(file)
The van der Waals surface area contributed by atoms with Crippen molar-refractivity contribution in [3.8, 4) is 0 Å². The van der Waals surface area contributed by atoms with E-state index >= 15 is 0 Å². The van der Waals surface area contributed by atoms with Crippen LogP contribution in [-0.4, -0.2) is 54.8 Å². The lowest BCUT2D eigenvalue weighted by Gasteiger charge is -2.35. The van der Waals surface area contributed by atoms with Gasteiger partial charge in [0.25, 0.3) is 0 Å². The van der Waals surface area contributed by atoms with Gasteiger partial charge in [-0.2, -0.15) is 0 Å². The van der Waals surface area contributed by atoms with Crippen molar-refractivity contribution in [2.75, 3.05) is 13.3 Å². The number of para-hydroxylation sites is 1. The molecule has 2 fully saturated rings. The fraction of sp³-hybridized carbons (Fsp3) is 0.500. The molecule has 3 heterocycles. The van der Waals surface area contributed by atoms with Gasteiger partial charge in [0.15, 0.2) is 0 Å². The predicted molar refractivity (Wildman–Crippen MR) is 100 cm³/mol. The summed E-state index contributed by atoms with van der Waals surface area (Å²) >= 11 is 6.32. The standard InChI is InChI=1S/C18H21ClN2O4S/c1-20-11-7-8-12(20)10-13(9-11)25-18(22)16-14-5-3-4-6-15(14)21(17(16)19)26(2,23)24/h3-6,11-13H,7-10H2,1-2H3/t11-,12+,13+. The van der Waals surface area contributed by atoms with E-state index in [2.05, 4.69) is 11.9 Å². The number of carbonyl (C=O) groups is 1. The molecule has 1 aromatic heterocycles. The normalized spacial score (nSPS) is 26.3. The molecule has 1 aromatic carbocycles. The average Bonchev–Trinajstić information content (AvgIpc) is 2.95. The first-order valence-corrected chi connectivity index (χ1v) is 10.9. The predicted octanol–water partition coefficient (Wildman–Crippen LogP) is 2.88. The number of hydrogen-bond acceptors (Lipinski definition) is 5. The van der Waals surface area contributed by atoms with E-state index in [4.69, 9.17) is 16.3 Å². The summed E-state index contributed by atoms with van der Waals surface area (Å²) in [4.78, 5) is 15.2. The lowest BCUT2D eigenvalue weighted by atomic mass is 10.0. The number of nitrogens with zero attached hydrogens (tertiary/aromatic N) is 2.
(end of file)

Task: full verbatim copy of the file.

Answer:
The van der Waals surface area contributed by atoms with Crippen molar-refractivity contribution in [3.8, 4) is 0 Å². The van der Waals surface area contributed by atoms with E-state index >= 15 is 0 Å². The van der Waals surface area contributed by atoms with Crippen LogP contribution in [-0.4, -0.2) is 54.8 Å². The lowest BCUT2D eigenvalue weighted by Gasteiger charge is -2.35. The van der Waals surface area contributed by atoms with Gasteiger partial charge in [0.25, 0.3) is 0 Å². The van der Waals surface area contributed by atoms with Gasteiger partial charge in [-0.2, -0.15) is 0 Å². The van der Waals surface area contributed by atoms with Crippen molar-refractivity contribution in [2.75, 3.05) is 13.3 Å². The number of para-hydroxylation sites is 1. The molecule has 2 fully saturated rings. The fraction of sp³-hybridized carbons (Fsp3) is 0.500. The molecule has 3 heterocycles. The van der Waals surface area contributed by atoms with Gasteiger partial charge in [0.15, 0.2) is 0 Å². The predicted molar refractivity (Wildman–Crippen MR) is 100 cm³/mol. The summed E-state index contributed by atoms with van der Waals surface area (Å²) >= 11 is 6.32. The standard InChI is InChI=1S/C18H21ClN2O4S/c1-20-11-7-8-12(20)10-13(9-11)25-18(22)16-14-5-3-4-6-15(14)21(17(16)19)26(2,23)24/h3-6,11-13H,7-10H2,1-2H3/t11-,12+,13+. The van der Waals surface area contributed by atoms with E-state index in [2.05, 4.69) is 11.9 Å². The number of carbonyl (C=O) groups is 1. The molecule has 1 aromatic heterocycles. The normalized spacial score (nSPS) is 26.3. The molecule has 1 aromatic carbocycles. The average Bonchev–Trinajstić information content (AvgIpc) is 2.95. The first-order valence-corrected chi connectivity index (χ1v) is 10.9. The predicted octanol–water partition coefficient (Wildman–Crippen LogP) is 2.88. The number of hydrogen-bond acceptors (Lipinski definition) is 5. The van der Waals surface area contributed by atoms with E-state index in [4.69, 9.17) is 16.3 Å². The summed E-state index contributed by atoms with van der Waals surface area (Å²) in [4.78, 5) is 15.2. The lowest BCUT2D eigenvalue weighted by atomic mass is 10.0. The number of nitrogens with zero attached hydrogens (tertiary/aromatic N) is 2.